From a series of 38 photographs taken during a hygroscopic flare seeding event focused on orographic cumulus over the San Joaquin River watershed in California’s southern Sierra range. (See paper in this volume.) Photos trace the dramatic change in cloud and precipitation dynamics through the hours of 1531 to 1842. Seeded cloud remains stationary while smaller cumulus clouds merge with the primary cell. This seeding event, and several other similar hygroscopic field experiments conducted by Atmospherics Incorporated over the past several years, simultaneously produced large quantities of 5-6 mm diameter graupel (snow pellets) and 3-5 mm diameter frozen droplets (hail), all reaching ground level. The latter have opaque centers surrounded by clear ice, suggesting hygroscopic seeding application may act as a catalyst for producing hailstones.
(Cover photos courtesy Tom Henderson, Atmospherics Incorporated, July 1996)
(Cover photo courtesy Roger Reinking, National Oceanic and Atmospheric Administration)
A tomadic mesoscale convective system (MCS) covers most western North Dakota as shown in this infrared satellite image recorded at OOZ 29 June 1989. The North Dakota Cloud Modification Program, an operational hail suppression project which relies on airborne seeding of developing convection, employed real-time satellite imagery to assist decision making. The coldest cloud tops (cream color, about -55"C) were associated with hail of up to 1.75 inch diameter. Though the MCS moved through the heart of one of the NDCMP operational districts, only three of the twenty-eight hail reports received came from within that district. (For more information, see paper by Boe and Jung.)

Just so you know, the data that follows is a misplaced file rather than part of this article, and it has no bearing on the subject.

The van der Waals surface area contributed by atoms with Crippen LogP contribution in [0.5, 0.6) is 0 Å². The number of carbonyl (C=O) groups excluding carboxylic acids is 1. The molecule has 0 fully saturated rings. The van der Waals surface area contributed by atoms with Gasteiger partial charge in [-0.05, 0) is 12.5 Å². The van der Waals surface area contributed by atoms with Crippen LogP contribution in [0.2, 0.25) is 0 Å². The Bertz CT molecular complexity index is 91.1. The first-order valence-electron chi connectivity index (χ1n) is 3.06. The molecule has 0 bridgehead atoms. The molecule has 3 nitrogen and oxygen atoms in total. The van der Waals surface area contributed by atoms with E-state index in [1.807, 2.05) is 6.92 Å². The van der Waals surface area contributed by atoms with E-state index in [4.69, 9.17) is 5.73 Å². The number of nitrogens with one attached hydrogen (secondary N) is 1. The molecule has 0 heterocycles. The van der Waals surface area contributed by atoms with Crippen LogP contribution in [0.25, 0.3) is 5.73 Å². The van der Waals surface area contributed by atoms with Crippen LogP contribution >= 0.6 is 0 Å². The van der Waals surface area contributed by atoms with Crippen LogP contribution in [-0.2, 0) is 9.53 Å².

Image processing by Edmond W . Holroyd, III.
Fires: red and orange
Cloud temperatures: white and gray > 0°C; 0°C > green > -20°C; -20°C > blue.